Hamilton County Board of Elections

A Cincinnati nun is being investigated for illegally casting an absentee ballot for another Sister of Charity who died before last November's election. 

Sister Rose Marie Hewitt, a 78-year-old Sister of Charity, died Oct. 4 - the same day the Hamilton County Board of Elections mailed her absentee ballot and about 60,000 others to persons around the county who had requested them.

Four Democratic members of Cincinnati City Council plan to go to the Hamilton County Board of Elections this afternoon to cast their ballots for President Obama, in an event aimed at encouraging early voting.

Vice Mayor Roxanne Qualls and council members Yvette Simpson, Wendell Young and Laure Quinlivan will be at the board of election at 824 Broadway downtown at 4 p.m. today - only hours after GOP presidential contender Mitt Romney makes an appearance at a machine milling plant in Bond Hill.

The Hamilton County Board of Elections will take a closer look this morning at challenges to nearly 100 voter registrations. The board is increasingly seeing more challenges at a time when it's already busy trying to prepare for the election.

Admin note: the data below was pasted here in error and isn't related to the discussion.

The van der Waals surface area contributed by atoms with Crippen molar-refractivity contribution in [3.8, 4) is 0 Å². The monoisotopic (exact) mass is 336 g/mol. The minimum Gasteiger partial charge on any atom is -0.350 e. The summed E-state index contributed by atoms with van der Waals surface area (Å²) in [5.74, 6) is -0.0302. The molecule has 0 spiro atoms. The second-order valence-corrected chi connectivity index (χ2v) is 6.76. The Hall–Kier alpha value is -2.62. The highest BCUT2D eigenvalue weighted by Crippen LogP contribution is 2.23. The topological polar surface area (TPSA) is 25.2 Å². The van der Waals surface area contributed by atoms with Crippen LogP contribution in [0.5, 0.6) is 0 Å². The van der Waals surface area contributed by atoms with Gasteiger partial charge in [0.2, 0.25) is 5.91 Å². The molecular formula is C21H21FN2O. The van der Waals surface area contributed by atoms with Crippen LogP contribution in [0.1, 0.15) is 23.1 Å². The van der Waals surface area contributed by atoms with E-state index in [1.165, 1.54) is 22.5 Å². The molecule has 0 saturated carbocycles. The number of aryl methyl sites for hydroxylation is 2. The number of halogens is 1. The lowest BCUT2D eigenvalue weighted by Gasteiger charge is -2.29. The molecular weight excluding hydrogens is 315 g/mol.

Sycamore Township's Joseph Janus Jr. estimates he's filed more than 100 voter registration challenges since he began doing it. Why?

Hundreds of Hamilton County Democrats want a federal court to intervene forcing the Board of Elections to have Saturday hours for the month leading up to the presidential election.

The overflow crowd at a Hamilton County Board of Elections meeting extended out into the hallway as Democrats clamored for something to be done. They say Republican Secretary of State Jon Husted's directive didn't go far enough without Saturday hours for early voting.

Board Democrat Caleb Faux got right to the point.

Ohio's Secretary of State says he's leveling the playing field to ensure the Presidential Election in Ohio will be "uniform, accessible for all, fair and secure."

Today during a news conference Jon Husted directed Boards of Election throughout the state to have the same hours leading up to the election. From October 22nd through November 1st the boards will be open until seven each night Monday through Friday. There won't be any Saturday hours.

"All Ohio voters will have the same amount of time--23 days or 225 hours--to vote in person prior to Election Day," said Husted.